By Joseph Sunde
In our efforts to serve others and do good in the world, we humans have a remarkable tendency to fall short, no matter how carefully constructed or well intended our plans and designs may be.
When failure occurs, economists are likely to point to some kind of knowledge problem, noting that, for instance, Western Congregation X didn’t (and perhaps couldn’t) know or foresee that sending hundreds of free shoes to Developing Nation Y would put Local Merchants A, B, and C out of business.
To mitigate these types of unintended ripple effects, we can work to be more careful in a variety of ways, but throughout that process, Christians have a unique responsibility to order our concerns within a particular context of transcendent obedience to a particular God and Savior. “To obey is better than sacrifice,” as Samuel once said, “and to listen than the fat of rams.”
When we seek to do good on behalf of others, we certainly ought to consider the various modes of “natural” analysis and observation — reason, history, science, tradition, etc. — but we are also commanded to consult and consider the voice of God himself, whether delivered through his Word, the inward witness of the Holy Spirit, the prophetic voice and council of the saints, or otherwise.
This is not to call for some form of anxious and nit-picky legalism — though that temptation will surely compete for attention — but rather that ours is a service uniquely empowered to stretch beyond the ways of this world, which are far too aimless, far too arbitrary, and ultimately beholden to the self. When we neglect transcendent sources of knowledge, danger and destruction will persist, both in our spiritual lives and the witness we bear in the world.
As the great teacher and evangelist Oswald Chambers once cautioned, “Always guard against self-chosen service for God,” which “may be a disease that impairs your service”:
Beware when you want to “confer with flesh and blood” or even your own thoughts, insights, or understandings— anything that is not based on your personal relationship with God. These are all things that compete with and hinder obedience to God.
Abraham did not choose what the sacrifice would be. Always guard against self-chosen service for God. Self-sacrifice may be a disease that impairs your service. If God has made your cup sweet, drink it with grace; or even if He has made it bitter, drink it in communion with Him. If the providential will of God means a hard and difficult time for you, go through it. But never decide the place of your own martyrdom, as if to say, “I will only go to there, but no farther.” God chose the test for Abraham, and Abraham neither delayed nor protested, but steadily obeyed. If you are not living in touch with God, it is easy to blame Him or pass judgment on Him. You must go through the trial before you have any right to pronounce a verdict, because by going through the trial you learn to know God better. God is working in us to reach His highest goals until His purpose and our purpose become one.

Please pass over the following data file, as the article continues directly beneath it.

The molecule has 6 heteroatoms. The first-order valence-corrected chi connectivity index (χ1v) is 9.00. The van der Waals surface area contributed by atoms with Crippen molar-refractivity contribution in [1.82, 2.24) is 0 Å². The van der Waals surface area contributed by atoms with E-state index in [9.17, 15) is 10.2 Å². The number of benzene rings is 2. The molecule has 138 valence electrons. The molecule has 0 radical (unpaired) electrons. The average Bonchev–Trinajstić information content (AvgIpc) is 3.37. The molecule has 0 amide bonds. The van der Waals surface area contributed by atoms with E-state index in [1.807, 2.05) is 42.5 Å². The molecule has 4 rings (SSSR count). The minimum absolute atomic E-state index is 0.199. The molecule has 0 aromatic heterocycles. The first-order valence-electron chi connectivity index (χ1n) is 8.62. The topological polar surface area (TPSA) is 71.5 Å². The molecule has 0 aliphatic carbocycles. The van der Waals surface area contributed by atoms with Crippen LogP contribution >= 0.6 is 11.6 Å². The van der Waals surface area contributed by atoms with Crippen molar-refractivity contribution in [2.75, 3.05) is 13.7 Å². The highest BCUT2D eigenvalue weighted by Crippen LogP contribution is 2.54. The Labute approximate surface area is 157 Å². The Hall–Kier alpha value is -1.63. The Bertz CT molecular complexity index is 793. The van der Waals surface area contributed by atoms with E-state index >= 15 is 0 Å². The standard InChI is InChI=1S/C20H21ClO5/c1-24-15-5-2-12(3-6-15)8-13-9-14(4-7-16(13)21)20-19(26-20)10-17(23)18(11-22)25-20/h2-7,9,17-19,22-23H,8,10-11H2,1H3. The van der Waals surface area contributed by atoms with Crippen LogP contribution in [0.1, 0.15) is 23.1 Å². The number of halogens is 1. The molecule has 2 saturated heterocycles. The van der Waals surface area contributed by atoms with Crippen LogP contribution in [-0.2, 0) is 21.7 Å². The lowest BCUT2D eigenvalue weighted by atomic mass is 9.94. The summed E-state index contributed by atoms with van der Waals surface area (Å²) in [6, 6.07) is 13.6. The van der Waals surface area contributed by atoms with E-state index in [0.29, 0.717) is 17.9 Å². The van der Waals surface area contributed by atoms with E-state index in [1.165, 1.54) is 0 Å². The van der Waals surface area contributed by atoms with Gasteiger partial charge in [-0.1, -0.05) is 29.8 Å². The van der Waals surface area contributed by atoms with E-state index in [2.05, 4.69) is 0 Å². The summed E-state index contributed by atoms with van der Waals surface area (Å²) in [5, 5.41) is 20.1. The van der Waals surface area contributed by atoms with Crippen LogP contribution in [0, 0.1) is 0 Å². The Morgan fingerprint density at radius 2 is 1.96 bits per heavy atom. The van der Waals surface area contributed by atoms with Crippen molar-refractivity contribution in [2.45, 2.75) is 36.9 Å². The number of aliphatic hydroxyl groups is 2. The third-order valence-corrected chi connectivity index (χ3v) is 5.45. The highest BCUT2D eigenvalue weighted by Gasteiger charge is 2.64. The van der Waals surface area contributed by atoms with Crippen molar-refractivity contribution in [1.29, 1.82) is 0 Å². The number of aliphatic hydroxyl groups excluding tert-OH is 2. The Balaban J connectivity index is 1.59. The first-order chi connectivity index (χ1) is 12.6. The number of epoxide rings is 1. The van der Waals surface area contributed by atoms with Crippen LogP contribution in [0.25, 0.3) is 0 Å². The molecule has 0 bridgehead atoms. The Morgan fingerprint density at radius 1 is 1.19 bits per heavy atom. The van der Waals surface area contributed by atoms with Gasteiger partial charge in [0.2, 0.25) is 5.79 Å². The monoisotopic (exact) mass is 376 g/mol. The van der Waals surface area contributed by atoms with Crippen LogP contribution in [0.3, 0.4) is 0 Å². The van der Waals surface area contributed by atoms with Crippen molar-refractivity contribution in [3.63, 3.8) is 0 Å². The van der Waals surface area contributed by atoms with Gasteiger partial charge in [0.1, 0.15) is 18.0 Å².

Chambers dismisses the value of “conferring with flesh and blood” a bit too harshly and hastily, but if the voice of God is indeed heard and understood, and “flesh and blood” resist that voice in the face of clear spiritual discernment, the warning stands.
Our service and sacrifice will do far more for the Kingdom when sourced according to the Kingdom, whether it be in the ways we love our families, raise our children, interact with friends and neighbors, serve our local churches and communities, participate in creative service and economic exchange, or give and invest our wealth, time, gifts, and energy.
We have plenty of knowledge barriers as it is. As we work to spread the Gospel and pursue the good, the true, and the beautiful across all of life, let us grab hold of the transformative and life-giving power that comes through obedience to God and submission to a love that is higher than our love, enacted in ways that are higher than our ways.
Originally published at the Acton PowerBlog